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How The Trump Era Accelerates The Culture War, From Both Sides

President Trump delivers delivers the State of the Union address in Jan. 30
President Trump delivers delivers the State of the Union address in Jan. 30
Mathieu Bock-Côté


It's now more than a year since Donald Trump"s inauguration as the 45th President of the United States, and the media's animosity towards him continues unabated. After his surprise victory against the wishes of the establishment, Trump remains the target of a never-ending campaign against his legitimacy, his very presence at the White House presented as a scandal. The media persists in seeing his election as a historical aberration, and does all it can to undermine his presidency.

President Trump, they argue, is a grotesque regression in the course of history, allowing the old America to return in its ugliest forms. It should thus be possible, at any good moment, to erase the political accident that was his election and simply forget about it altogether. From the regular questioning of his mental health to his presumed collusion with Russia, it's all about preventing Trump from normalizing his presidency by suggesting that it could explode at any time. The goal is simple: To morally discredit him.

At the same time, the White House is openly at war with the media. Unlike other politicians who try to make concessions to a hostile press corps, or even flatter them, Trump has decided to confront the media head-on. This was plain to see again recently with the creation of the "Fake News Awards," which was about demonstrating that the media is the main "opposition party," to reuse the wording of Steve Bannon, Trump's deposed strategist. One can reject Trumpism without disputing this reading of the situation.

Trump, for that matter, relies on Twitter to communicate directly with the American people, freeing himself from the media filter. But he wallows in a logorrhea that's absolutely incompatible with the sacred dimension of the presidential word. The man seems unmanageable and, applied to foreign policy, his verbal outlandishness is a real danger to world peace, as the North Korean crisis shows.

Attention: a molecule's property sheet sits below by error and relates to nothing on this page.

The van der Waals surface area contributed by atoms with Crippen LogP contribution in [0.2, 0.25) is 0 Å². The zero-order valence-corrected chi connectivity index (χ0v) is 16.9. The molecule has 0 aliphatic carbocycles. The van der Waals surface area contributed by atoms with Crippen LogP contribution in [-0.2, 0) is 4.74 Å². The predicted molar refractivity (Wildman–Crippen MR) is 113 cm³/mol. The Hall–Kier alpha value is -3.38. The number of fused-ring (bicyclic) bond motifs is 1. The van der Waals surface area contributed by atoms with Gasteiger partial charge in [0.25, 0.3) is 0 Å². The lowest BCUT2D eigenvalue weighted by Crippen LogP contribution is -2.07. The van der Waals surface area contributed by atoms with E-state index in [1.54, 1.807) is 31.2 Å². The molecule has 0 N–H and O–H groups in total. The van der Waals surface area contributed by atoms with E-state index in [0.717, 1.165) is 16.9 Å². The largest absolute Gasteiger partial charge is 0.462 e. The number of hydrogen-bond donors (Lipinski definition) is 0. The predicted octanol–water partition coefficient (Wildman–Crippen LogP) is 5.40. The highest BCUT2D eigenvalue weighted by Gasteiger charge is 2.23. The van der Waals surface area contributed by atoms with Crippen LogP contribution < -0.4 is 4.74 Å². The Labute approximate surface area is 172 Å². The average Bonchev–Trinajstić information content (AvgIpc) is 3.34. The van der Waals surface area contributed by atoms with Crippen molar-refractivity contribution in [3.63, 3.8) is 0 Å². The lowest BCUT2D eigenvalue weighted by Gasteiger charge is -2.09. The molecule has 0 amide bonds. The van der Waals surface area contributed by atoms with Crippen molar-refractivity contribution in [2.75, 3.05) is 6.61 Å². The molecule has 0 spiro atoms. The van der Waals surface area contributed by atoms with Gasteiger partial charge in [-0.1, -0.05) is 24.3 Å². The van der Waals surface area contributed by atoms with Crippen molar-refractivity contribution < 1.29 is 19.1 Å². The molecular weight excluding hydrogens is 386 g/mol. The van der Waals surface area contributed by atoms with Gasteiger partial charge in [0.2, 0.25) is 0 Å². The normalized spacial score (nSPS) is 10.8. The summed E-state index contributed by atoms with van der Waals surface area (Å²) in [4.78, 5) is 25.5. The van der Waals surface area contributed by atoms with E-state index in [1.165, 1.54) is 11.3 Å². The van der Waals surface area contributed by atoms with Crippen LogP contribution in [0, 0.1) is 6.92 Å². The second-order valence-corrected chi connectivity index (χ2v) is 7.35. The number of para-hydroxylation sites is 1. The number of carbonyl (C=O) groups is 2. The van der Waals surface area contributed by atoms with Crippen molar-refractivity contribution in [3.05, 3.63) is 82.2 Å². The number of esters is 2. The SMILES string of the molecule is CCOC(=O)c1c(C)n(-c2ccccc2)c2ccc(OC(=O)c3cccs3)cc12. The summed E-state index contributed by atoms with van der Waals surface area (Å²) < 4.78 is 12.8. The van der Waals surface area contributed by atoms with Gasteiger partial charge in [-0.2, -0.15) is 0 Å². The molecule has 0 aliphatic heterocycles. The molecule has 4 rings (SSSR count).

But let's go further. It's difficult not to agree that Trump is a vulgar, boorish character. Such a megalomaniac venturer should probably never have ended up leading the empire of our time. Of course, you could also argue that it takes an out-of-the-ordinary and a particularly controversial personality to stand up to an establishment that first tried to stop him from being elected and now seeks to oust him.

To the eyes of the elite, this program looks like a form of simplistic nativism.

But if the media condemn Trump because of his erratic and equally nasty style, what they're actually trying to neutralize is the populist insurrection that he successfully led, with his purported vow to defend ordinary, forgotten Americans. From his fight against mass mass immigration to that against what he considers to be the excesses of free trade, and for national sovereignty, Trump is openly embarking on a fight against the dominant ideology: He's opposing an entire system in what seems to be a revolt against globalization.